In Space, No One Can See You Giving The Middle Finger to Syndrome
HIGH Finally cutting loose and blasting a zombie with all my ammo.
LOW Any one of the five game-breaking bugs I encountered.
WTF Stranger: “Let’s fly this plague ship to a human planet!” My character: “Sounds like a great plan!”
There are fundamental things that developers shouldn’t get wrong when they’re making a game — basic rules established over years and embraced by players who need a baseline of competence and familiarity. In first-person stealth, players need to know when they’re visible or not. In first-person melee, enemies must have clear windups and a discernible attack range. These baselines extend to smaller aspects, as well — things like flashlights having batteries that last longer than two minutes, and maps that give correct spatial information.
Syndrome gets all of these things wrong, and includes a dozen other dealbreaking moments besides.
I’ll start with the positive, which won’t take long.
The ship where game takes place looks gorgeous. With maximum graphics settings enabled, the lighting creates an impressive mood. Darkened hallways with flickering lighting offer ominous atmosphere, and killer robots whose chest-mounted floodlights swing from side-to-side throw long shadows.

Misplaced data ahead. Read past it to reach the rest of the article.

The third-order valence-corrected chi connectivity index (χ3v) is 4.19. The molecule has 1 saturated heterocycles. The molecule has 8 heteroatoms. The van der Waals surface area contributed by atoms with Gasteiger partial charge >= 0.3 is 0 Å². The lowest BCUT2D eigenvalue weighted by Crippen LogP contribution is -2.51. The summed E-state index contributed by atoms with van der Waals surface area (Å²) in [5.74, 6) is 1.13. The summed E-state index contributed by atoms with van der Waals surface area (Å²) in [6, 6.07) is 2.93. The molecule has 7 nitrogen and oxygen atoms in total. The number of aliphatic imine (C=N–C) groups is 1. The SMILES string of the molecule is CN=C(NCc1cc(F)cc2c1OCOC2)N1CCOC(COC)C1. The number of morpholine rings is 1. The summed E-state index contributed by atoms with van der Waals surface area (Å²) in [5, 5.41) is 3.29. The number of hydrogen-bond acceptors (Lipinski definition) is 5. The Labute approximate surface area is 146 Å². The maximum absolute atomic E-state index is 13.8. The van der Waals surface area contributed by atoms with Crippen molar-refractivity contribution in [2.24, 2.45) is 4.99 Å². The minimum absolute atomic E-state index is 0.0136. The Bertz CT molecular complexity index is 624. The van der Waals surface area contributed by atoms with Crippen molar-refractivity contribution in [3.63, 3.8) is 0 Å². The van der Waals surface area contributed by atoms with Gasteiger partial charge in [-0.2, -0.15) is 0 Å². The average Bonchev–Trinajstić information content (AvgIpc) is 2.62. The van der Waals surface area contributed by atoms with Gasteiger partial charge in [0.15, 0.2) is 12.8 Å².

Syndrome has the most attractive spacecraft this side of Alien: Isolation, although its design is more mid-00s — sort of a Riddick by way of DOOM 3 aesthetic. The moments when the game works come down to the sound of footsteps echoing through metal halls as an indistinct shape looms in the distance, possibly benign, possibly deadly. The reveal of that shape never once lived up to its potential, but on many occasions I found myself holding my breath, and that’s entirely down to the work of the graphic artists and sound designers.
So that was the good. Moving on to the not-so-good, Syndrome‘s problems start with its story. It’s basically a rehash of System Shock 2, with the RPG elements stripped out and replaced with Outlast‘s ‘hiding from monsters’ mechanics.